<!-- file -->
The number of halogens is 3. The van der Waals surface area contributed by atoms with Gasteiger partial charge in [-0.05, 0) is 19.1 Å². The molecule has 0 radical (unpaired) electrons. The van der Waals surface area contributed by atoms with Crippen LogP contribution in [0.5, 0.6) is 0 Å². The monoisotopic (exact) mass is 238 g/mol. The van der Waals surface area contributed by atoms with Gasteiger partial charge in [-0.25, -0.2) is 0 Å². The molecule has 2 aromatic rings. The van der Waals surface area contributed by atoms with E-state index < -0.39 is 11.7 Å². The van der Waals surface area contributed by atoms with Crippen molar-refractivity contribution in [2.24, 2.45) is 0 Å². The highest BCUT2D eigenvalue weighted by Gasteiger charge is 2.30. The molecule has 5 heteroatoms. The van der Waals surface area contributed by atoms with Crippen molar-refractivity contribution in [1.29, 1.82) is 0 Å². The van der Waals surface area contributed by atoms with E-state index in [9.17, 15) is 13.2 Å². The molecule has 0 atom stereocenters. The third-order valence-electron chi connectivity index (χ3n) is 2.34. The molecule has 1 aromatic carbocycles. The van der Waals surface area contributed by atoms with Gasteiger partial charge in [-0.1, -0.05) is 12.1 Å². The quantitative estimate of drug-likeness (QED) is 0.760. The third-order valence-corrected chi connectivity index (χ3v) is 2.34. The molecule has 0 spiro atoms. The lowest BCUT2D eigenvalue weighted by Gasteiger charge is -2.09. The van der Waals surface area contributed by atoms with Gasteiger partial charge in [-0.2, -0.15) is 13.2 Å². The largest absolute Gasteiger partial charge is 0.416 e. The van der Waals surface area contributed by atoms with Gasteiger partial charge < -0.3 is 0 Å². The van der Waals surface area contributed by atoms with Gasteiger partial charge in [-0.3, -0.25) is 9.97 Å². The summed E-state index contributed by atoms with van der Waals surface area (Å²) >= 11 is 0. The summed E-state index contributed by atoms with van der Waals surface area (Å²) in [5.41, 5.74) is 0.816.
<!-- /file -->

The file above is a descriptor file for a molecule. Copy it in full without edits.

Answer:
The number of halogens is 3. The van der Waals surface area contributed by atoms with Gasteiger partial charge in [-0.05, 0) is 19.1 Å². The molecule has 0 radical (unpaired) electrons. The van der Waals surface area contributed by atoms with Crippen LogP contribution in [0.5, 0.6) is 0 Å². The monoisotopic (exact) mass is 238 g/mol. The van der Waals surface area contributed by atoms with Gasteiger partial charge in [-0.25, -0.2) is 0 Å². The molecule has 2 aromatic rings. The van der Waals surface area contributed by atoms with E-state index < -0.39 is 11.7 Å². The van der Waals surface area contributed by atoms with Crippen molar-refractivity contribution in [2.24, 2.45) is 0 Å². The highest BCUT2D eigenvalue weighted by Gasteiger charge is 2.30. The molecule has 5 heteroatoms. The van der Waals surface area contributed by atoms with Crippen molar-refractivity contribution in [1.29, 1.82) is 0 Å². The van der Waals surface area contributed by atoms with E-state index in [9.17, 15) is 13.2 Å². The molecule has 0 atom stereocenters. The third-order valence-electron chi connectivity index (χ3n) is 2.34. The molecule has 1 aromatic carbocycles. The van der Waals surface area contributed by atoms with Gasteiger partial charge in [-0.1, -0.05) is 12.1 Å². The quantitative estimate of drug-likeness (QED) is 0.760. The third-order valence-corrected chi connectivity index (χ3v) is 2.34. The molecule has 0 spiro atoms. The lowest BCUT2D eigenvalue weighted by Gasteiger charge is -2.09. The van der Waals surface area contributed by atoms with Gasteiger partial charge in [-0.2, -0.15) is 13.2 Å². The largest absolute Gasteiger partial charge is 0.416 e. The van der Waals surface area contributed by atoms with Gasteiger partial charge < -0.3 is 0 Å². The van der Waals surface area contributed by atoms with Gasteiger partial charge in [-0.3, -0.25) is 9.97 Å². The summed E-state index contributed by atoms with van der Waals surface area (Å²) >= 11 is 0. The summed E-state index contributed by atoms with van der Waals surface area (Å²) in [5.41, 5.74) is 0.816.